Colorado Banks On Large P3 Savings for I-70
Colorado DOT has decided to proceed with a DBFOM procurement for its underfunded I-70 East express lanes project in Denver based on Macquarie Capital’s prediction of large design-build savings on availability payment P3s.
CDOT is counting on $270 million in innovation savings from P3 delivery to build a $1.4-billion project with $1.17 billion in public funds, says Ben Stein, Director of CDOT’s Office of Major Project Development. That’s a 16.5% capital cost savings, “and we’re expecting to get more than that,” he says, which will allow CDOT to add scope.
Based on Macquarie’s value for money analysis of the I-70 East project, the difference between capital cost estimates by government and bid costs for six availability payment P3s financed since I-595 in 2009 range from 12 to 20%.
“We’re counting on Macquarie,” says Stein. “Their reputation is on the line. . . We didn’t hire them to be wrong.”
Stein says CDOT would cancel the procurement if the projected savings do not allow the scope additions it wants.
In July, CDOT will ask the Colorado Transportation Commission to refer the I-70 East project to the High Performance Transportation Enterprise to begin a P3 procurement for a 35-year DBFOM project. Legal advisors are being sought now to work with Macquarie, and technical advisors will follow.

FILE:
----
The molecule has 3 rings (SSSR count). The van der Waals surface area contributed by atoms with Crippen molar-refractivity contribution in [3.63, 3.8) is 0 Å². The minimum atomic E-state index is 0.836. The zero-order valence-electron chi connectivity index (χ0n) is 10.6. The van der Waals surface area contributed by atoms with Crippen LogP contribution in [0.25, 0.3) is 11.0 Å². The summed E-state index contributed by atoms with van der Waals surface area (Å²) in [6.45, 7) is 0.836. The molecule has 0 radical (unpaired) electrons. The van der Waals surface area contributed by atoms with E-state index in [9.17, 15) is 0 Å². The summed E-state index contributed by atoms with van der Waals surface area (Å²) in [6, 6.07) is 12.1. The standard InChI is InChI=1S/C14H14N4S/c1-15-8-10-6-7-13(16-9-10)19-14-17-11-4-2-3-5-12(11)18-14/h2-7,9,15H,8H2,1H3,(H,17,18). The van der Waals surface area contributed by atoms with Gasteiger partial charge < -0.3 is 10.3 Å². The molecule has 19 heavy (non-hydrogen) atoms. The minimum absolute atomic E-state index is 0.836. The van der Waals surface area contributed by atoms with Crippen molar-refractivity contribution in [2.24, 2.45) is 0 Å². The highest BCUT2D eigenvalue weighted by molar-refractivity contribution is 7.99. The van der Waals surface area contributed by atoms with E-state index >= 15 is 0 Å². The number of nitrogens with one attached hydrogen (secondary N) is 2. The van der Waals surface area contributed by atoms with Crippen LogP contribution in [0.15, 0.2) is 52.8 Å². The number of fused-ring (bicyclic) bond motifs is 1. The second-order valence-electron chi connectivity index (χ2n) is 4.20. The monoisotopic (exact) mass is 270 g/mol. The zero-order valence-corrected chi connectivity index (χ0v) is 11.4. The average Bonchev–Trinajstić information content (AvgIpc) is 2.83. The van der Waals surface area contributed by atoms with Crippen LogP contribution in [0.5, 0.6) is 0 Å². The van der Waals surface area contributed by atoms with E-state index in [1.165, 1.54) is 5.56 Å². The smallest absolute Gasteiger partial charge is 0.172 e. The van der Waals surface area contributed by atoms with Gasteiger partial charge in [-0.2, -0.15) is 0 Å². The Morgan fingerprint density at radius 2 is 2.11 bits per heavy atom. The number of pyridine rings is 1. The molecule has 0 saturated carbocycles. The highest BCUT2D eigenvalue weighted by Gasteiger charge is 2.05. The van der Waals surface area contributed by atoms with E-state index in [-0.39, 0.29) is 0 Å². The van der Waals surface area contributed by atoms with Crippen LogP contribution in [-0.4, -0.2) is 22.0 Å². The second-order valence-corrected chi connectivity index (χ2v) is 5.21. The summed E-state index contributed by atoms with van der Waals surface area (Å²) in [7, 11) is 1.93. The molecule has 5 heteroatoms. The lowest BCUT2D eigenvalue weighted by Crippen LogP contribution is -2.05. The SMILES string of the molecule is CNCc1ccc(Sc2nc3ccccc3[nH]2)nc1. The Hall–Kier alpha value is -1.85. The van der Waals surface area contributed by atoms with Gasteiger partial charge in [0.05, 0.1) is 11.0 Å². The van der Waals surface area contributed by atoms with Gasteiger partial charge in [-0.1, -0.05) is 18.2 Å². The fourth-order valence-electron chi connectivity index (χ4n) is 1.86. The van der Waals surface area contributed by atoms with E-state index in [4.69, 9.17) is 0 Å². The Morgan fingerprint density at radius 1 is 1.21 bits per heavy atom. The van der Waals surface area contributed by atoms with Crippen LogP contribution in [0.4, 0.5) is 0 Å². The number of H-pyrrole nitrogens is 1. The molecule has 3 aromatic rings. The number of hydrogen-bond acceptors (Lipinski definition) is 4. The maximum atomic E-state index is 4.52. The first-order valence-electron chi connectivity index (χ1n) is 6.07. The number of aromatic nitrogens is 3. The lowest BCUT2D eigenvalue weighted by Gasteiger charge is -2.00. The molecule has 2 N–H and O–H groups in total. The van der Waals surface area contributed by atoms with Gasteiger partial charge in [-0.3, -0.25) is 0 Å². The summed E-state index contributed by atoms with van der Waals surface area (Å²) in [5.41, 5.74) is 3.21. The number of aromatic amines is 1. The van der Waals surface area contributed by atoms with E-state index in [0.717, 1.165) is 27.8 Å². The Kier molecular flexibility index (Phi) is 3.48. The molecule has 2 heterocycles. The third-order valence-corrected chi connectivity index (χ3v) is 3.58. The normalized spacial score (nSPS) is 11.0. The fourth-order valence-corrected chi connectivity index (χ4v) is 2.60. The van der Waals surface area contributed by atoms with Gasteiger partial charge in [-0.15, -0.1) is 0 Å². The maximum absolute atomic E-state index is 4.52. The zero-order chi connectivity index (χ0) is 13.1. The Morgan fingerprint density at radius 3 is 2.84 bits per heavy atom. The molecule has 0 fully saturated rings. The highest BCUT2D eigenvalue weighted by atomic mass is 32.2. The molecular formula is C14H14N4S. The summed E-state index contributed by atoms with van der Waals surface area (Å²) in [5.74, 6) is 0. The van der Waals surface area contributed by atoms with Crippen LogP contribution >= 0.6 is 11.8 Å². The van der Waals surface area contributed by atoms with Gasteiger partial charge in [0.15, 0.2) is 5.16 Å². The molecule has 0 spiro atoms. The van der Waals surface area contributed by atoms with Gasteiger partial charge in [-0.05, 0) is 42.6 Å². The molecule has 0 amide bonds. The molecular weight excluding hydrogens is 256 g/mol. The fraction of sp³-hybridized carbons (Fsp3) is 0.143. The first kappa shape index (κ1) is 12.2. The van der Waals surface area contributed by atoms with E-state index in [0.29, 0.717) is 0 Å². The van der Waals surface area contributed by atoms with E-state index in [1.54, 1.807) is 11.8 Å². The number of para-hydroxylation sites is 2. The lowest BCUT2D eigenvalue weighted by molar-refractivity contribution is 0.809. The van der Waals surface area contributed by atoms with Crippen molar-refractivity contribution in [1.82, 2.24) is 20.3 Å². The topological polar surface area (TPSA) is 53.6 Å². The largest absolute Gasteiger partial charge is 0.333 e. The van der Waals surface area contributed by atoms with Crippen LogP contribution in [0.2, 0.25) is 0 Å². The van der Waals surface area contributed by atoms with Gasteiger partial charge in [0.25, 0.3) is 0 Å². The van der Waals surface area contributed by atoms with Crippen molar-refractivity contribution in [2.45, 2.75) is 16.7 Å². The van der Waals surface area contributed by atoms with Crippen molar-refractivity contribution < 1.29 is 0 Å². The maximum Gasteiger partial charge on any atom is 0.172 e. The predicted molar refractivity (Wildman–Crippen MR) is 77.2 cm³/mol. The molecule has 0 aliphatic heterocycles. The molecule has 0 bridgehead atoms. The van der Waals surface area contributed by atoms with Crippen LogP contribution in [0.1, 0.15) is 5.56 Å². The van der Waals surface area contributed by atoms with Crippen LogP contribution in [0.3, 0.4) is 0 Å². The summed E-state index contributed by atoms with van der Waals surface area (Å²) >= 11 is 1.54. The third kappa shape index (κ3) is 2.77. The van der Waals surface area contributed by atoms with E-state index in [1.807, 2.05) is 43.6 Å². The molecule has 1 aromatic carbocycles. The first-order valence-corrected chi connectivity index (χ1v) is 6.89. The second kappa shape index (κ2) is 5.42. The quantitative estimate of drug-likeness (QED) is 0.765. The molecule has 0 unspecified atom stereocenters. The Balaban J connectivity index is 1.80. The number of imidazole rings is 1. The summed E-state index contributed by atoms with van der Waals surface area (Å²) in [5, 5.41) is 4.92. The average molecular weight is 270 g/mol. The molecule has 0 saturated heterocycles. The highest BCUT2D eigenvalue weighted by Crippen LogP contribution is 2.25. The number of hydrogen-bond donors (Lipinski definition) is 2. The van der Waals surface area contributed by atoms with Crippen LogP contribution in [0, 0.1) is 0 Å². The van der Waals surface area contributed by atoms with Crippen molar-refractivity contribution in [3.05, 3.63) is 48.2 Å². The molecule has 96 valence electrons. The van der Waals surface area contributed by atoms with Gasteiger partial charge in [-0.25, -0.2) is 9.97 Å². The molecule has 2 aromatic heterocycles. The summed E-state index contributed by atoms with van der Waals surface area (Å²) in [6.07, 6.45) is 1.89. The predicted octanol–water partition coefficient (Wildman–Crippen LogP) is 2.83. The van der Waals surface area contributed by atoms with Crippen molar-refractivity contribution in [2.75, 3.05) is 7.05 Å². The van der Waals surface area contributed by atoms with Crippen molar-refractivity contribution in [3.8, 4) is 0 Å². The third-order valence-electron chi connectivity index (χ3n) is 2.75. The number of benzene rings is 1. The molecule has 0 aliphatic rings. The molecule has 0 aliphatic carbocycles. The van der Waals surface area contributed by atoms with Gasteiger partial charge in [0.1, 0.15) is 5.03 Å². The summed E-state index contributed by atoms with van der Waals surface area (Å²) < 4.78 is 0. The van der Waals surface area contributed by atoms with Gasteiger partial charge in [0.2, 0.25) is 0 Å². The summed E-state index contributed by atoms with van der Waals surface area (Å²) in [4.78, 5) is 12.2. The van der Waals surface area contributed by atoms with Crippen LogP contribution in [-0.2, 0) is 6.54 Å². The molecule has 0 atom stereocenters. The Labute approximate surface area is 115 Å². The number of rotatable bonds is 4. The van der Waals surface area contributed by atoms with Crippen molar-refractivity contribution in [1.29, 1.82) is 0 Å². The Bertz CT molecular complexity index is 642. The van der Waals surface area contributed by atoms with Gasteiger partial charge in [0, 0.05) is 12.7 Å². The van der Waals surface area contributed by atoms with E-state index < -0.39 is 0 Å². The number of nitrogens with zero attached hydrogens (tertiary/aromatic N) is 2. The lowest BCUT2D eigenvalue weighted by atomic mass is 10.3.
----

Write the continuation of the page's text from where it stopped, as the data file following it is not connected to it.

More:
CDOT is proposing to sink two miles of I-70 East in cuts as deep as 40 ft, cover a part of the highway where it passes an elementary school, and add 2×2 tolled express lanes to connect the viaduct to I-270. The existing 60-year-old elevated portion of I-70 East would be removed.
Express lanes, initially striped for one lane in each direction, will be operated to allow maximum flow rather than to optimize revenues.
(Editor’s note: Frustrated by low deal flow, the P3 water industry 15 years ago turned from promoting efficiency, environmental compliance and life-cycle cost savings to selling up-front cost savings in the range of 10-20%. That led more municipalities to compete their utility operations. But the aggressive pursuit of market share by the major players caused profits to suffer. Annual sales of the five largest asset management firms flatlined for a few years.)